Making a move from documentaries, Swedish editor and now director Daniel Dencik debuts his first fiction feature, Gold Coast. It’s a story about a coffee plantation owner in Danish Guinea in the 1830s, who comes to realise that slavery practice is still endemic.
Although Denmark was the first European country to ban the slave trade, as Dencik’s film tells, the practice was allowed to continue illicitly until the late 1840’s. Accepted by the native population, the film’s matyr-hero, Wulff Joseph Wulff (Jakob Oftebro), first sets about teaching them how to grow a successful plantation before shifting his mission to free men, women and children against the oppressive regime amid resistance from the Ashanti tribe leader who brands his own slaves and beheads his enemies.
Gold Coast opens with a graphic scene from the end of the story, setting the tone that Dencik will not be afraid to expose audiences to the harsh realities of debauchery. Juxtaposed against a sub-themed love story between Oftebro and his betrothed, Flitsbue (Luise Skov), Gold Coast shimmers with images of hope and love further epitomised through the presence of two young missionaries who strive to bring light and God to the black community.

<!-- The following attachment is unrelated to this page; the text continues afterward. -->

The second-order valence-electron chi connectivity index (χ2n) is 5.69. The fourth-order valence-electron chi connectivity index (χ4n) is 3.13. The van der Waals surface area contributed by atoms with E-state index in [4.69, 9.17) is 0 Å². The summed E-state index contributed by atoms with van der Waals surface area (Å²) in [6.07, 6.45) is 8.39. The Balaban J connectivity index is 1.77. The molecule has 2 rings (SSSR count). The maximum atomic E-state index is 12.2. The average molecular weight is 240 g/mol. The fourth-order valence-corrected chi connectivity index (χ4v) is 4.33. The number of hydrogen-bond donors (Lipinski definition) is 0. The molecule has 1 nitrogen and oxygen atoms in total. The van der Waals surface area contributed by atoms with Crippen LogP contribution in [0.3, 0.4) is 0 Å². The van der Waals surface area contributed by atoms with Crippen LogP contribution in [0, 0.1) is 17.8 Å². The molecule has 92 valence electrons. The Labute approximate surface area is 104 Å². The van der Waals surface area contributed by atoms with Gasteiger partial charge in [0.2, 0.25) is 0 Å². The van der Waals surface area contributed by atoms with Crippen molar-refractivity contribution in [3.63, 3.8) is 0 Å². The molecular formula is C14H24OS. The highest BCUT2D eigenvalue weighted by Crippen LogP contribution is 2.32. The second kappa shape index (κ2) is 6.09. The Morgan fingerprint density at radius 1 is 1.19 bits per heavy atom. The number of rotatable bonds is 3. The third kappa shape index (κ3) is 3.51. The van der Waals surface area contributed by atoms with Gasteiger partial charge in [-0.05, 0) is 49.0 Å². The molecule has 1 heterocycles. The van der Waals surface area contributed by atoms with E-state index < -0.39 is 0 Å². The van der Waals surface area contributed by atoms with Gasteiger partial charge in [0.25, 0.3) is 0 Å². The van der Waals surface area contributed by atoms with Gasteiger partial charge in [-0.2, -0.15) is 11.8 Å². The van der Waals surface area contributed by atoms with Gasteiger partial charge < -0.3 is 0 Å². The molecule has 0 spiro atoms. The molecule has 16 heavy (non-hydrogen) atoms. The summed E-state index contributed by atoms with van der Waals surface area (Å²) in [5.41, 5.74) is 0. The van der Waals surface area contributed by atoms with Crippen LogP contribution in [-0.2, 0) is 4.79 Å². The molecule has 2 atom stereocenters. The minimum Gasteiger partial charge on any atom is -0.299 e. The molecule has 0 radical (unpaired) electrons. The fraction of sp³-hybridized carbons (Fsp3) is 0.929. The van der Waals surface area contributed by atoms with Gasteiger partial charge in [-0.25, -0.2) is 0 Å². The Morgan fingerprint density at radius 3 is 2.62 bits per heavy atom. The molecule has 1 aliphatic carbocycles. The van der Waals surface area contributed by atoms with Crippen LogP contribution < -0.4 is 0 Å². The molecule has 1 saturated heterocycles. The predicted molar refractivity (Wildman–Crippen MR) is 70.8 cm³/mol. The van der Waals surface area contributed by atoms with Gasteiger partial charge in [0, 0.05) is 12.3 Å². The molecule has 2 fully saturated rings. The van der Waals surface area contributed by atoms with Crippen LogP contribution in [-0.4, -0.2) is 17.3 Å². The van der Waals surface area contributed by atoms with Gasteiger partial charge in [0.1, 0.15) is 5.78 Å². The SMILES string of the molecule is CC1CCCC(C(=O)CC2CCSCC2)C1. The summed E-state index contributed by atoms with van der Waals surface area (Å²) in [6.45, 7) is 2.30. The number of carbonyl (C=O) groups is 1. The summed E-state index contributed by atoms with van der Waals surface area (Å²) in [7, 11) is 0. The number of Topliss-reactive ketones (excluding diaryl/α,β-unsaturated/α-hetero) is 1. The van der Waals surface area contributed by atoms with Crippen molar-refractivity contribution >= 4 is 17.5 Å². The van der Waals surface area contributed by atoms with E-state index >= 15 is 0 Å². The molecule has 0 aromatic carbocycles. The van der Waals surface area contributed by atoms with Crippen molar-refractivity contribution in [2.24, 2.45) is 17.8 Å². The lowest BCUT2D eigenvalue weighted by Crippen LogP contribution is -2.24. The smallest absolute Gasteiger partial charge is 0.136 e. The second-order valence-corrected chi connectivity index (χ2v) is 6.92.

Dencik often sets aside the storyline for insights into Obtebro’s state of mind which is skilfully captured by Obtebro who convincingly shifts from a having robust, hopeful exuberance to one that is weakened and emaciated as his struggles increase. This only assists to make more wretched the evilness that seeps through the Gold Coast. The audience winces with Obtebro as he is forced to witness a child being whipped by an officer who claims, “a good feature of the nigger is that he can’t feel pain.”
Beautifully shot on location, with strong performances and visceral feel throughout, Gold Coast brims with emotional richness. What is difficult to determine is where about the film sits, for the writing lacks enough insight to be a truly arthouse film whilst, at the same time, it is not narrative-driven enough to work as a historical drama. Nonetheless, Dencik screens the narrative with an intensely varied and raw texture that leaves its imprint and still manages to provide some historical context to a dark moment in European history which examines human ethics in way that still applies today.
The Gold Coast does not have a UK release date yet. This is part of the Journey competition in the 59th London Film Festival.
Watch the trailer for Gold Coast here: